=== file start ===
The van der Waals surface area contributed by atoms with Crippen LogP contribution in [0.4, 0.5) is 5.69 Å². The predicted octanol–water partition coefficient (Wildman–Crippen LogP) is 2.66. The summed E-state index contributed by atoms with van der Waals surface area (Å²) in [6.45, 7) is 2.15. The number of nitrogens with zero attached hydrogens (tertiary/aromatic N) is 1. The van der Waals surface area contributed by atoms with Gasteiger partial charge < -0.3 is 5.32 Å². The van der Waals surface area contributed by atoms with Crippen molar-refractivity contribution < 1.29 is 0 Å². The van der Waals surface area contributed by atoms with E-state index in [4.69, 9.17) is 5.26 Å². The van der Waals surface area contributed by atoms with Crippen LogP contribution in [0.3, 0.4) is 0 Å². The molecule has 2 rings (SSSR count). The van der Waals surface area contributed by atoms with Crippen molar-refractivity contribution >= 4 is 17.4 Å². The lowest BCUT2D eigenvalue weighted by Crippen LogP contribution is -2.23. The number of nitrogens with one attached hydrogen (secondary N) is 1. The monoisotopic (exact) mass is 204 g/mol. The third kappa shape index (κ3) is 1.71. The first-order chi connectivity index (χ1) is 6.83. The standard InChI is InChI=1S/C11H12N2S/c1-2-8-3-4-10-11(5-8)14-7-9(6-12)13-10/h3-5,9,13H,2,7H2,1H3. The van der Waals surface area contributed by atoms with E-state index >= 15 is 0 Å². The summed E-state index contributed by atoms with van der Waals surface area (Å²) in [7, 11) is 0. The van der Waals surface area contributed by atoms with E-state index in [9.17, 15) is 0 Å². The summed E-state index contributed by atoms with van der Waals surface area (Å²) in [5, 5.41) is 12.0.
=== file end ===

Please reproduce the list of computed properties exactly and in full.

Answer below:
The van der Waals surface area contributed by atoms with Crippen LogP contribution in [0.4, 0.5) is 5.69 Å². The predicted octanol–water partition coefficient (Wildman–Crippen LogP) is 2.66. The summed E-state index contributed by atoms with van der Waals surface area (Å²) in [6.45, 7) is 2.15. The number of nitrogens with zero attached hydrogens (tertiary/aromatic N) is 1. The van der Waals surface area contributed by atoms with Gasteiger partial charge < -0.3 is 5.32 Å². The van der Waals surface area contributed by atoms with Crippen molar-refractivity contribution < 1.29 is 0 Å². The van der Waals surface area contributed by atoms with E-state index in [4.69, 9.17) is 5.26 Å². The van der Waals surface area contributed by atoms with Crippen LogP contribution in [0.3, 0.4) is 0 Å². The molecule has 2 rings (SSSR count). The van der Waals surface area contributed by atoms with Crippen molar-refractivity contribution >= 4 is 17.4 Å². The lowest BCUT2D eigenvalue weighted by Crippen LogP contribution is -2.23. The number of nitrogens with one attached hydrogen (secondary N) is 1. The monoisotopic (exact) mass is 204 g/mol. The third kappa shape index (κ3) is 1.71. The first-order chi connectivity index (χ1) is 6.83. The standard InChI is InChI=1S/C11H12N2S/c1-2-8-3-4-10-11(5-8)14-7-9(6-12)13-10/h3-5,9,13H,2,7H2,1H3. The van der Waals surface area contributed by atoms with E-state index >= 15 is 0 Å². The summed E-state index contributed by atoms with van der Waals surface area (Å²) in [7, 11) is 0. The van der Waals surface area contributed by atoms with E-state index in [9.17, 15) is 0 Å². The summed E-state index contributed by atoms with van der Waals surface area (Å²) in [5, 5.41) is 12.0.